Household Medical Waste Management

 Toxic Management Program
Toxic substances include asbestos, polychlorinated biphenols (PCBs), lead-based paint, and radon. Toxic substances are contained in some existing Academy infrastructure components, including utility systems, buildings, and equipment. The Academy maintains historical records of toxic substances and maintains management plans for asbestos and lead-based paint. The primary challenge for Academy personnel is to identify where these substances are present and, when identified, to remove or abate them as required by regulation or policy. Affected Academy personnel are educated to minimize their exposure to toxic substances and are evaluated, as necessary, to determine if exposures have occurred. 

 Storm Water Management Program
Construction activities that disturb one or more acres of land are subject to the Academy's storm water construction general permit. This permit requires the completion of a project-specific Storm Water Pollution Prevention Plan (SWPPP). The SWPPP describes site construction activities and best management practices that are to be implemented to reduce erosion and sediment transport from the construction site. The Academy is essentially a small city with supporting infrastructure that includes storm water drains. Regulating the discharge of non-storm water into the storm sewer system is the intent of the Municipal Separate Sanitary Sewer System (MS4) general permit. Many of the Academy's residential and commercial activities have the potential to contribute pollutants to the Academy storm sewer system. If not immediately remediated, chemical spills contribute pollutants to the environment by rain and snowmelt runoff into the Academy's storm sewer system.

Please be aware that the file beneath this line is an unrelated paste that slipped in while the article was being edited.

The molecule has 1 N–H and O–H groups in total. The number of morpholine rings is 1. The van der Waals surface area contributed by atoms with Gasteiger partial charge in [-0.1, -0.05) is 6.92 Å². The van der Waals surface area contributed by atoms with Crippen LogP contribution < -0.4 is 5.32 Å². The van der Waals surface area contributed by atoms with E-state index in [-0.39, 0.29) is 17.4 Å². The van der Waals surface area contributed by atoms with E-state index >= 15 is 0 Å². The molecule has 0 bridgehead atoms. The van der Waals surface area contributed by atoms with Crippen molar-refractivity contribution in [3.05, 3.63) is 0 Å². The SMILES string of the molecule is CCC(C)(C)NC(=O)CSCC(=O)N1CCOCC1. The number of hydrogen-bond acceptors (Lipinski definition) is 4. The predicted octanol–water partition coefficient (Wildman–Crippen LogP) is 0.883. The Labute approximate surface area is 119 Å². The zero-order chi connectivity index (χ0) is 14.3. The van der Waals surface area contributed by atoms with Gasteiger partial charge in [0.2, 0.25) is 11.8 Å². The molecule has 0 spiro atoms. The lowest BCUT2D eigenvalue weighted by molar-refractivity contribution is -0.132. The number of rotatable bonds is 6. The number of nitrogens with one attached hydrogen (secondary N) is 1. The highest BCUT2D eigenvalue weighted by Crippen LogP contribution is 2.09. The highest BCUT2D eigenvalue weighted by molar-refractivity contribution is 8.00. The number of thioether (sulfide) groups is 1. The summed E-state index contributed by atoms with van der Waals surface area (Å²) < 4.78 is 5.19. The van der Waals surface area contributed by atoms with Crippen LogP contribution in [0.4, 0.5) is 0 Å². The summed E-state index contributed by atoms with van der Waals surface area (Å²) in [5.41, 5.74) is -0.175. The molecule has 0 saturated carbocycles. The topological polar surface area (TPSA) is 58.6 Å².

2012 Split Storm Water Article

Environmental Management Key Personnel

Environmental Flight Chief (719) 333-6716
Government Contract Installation Manager (719) 333-6716
Asbestos, Lead-based Paint, PCBs (719) 333-5826
Cultural Resources (719) 333-7341
Environmental Planning (719) 333-6716
Environmental Restoration (719) 333-1426
HAZMAT Pharmacy (719) 333-3223
Fuel Tank (719) 333-5826
Hazardous Waste (719) 333-3852
Accumulation Site (719) 333-3852
Natural Resources (719) 333-3308
Air Quality (719) 333-5826
Water Quality (719) 333-1426
24 hour Spill Response (911)


Contact Us

10th Civil Engineer Squadron
8120 Edgerton Drive Suite 40
U.S. Air Force Academy, CO 80840

Phone: (719) 333-2660
Fax: (719) 333-0475